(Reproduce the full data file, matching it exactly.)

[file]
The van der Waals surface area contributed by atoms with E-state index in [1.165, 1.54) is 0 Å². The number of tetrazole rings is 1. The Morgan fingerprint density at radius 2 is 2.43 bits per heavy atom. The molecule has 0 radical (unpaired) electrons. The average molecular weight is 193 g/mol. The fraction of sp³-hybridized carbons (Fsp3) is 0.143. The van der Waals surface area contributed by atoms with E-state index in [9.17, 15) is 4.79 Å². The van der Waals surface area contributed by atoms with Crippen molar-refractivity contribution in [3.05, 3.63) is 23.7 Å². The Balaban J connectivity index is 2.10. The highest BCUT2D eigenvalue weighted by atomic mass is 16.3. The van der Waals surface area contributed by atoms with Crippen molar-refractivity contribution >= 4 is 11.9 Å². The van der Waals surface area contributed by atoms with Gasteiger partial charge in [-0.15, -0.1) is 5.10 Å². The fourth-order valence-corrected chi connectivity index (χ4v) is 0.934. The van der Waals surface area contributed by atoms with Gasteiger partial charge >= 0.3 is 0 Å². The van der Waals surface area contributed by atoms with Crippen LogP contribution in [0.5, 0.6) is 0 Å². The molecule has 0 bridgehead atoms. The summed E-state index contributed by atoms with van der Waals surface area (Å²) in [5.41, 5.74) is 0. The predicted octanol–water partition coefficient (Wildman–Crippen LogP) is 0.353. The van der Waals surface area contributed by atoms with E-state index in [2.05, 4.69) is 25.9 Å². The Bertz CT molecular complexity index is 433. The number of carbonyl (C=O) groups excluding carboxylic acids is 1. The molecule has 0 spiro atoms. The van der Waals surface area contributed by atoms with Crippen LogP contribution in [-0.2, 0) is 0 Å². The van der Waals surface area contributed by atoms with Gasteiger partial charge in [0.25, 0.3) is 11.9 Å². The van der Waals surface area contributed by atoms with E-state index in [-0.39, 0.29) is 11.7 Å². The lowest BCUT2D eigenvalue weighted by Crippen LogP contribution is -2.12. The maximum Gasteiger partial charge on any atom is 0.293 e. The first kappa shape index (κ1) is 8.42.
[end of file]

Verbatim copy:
The van der Waals surface area contributed by atoms with E-state index in [1.165, 1.54) is 0 Å². The number of tetrazole rings is 1. The Morgan fingerprint density at radius 2 is 2.43 bits per heavy atom. The molecule has 0 radical (unpaired) electrons. The average molecular weight is 193 g/mol. The fraction of sp³-hybridized carbons (Fsp3) is 0.143. The van der Waals surface area contributed by atoms with E-state index in [9.17, 15) is 4.79 Å². The van der Waals surface area contributed by atoms with Crippen molar-refractivity contribution in [3.05, 3.63) is 23.7 Å². The Balaban J connectivity index is 2.10. The highest BCUT2D eigenvalue weighted by atomic mass is 16.3. The van der Waals surface area contributed by atoms with Crippen molar-refractivity contribution >= 4 is 11.9 Å². The van der Waals surface area contributed by atoms with Gasteiger partial charge in [-0.15, -0.1) is 5.10 Å². The fourth-order valence-corrected chi connectivity index (χ4v) is 0.934. The van der Waals surface area contributed by atoms with Gasteiger partial charge >= 0.3 is 0 Å². The van der Waals surface area contributed by atoms with Crippen LogP contribution in [0.5, 0.6) is 0 Å². The molecule has 0 bridgehead atoms. The summed E-state index contributed by atoms with van der Waals surface area (Å²) in [5.41, 5.74) is 0. The predicted octanol–water partition coefficient (Wildman–Crippen LogP) is 0.353. The van der Waals surface area contributed by atoms with E-state index in [2.05, 4.69) is 25.9 Å². The Bertz CT molecular complexity index is 433. The number of carbonyl (C=O) groups excluding carboxylic acids is 1. The molecule has 0 spiro atoms. The van der Waals surface area contributed by atoms with Crippen LogP contribution in [-0.2, 0) is 0 Å². The van der Waals surface area contributed by atoms with Gasteiger partial charge in [0.25, 0.3) is 11.9 Å². The van der Waals surface area contributed by atoms with E-state index in [-0.39, 0.29) is 11.7 Å². The lowest BCUT2D eigenvalue weighted by Crippen LogP contribution is -2.12. The maximum Gasteiger partial charge on any atom is 0.293 e. The first kappa shape index (κ1) is 8.42.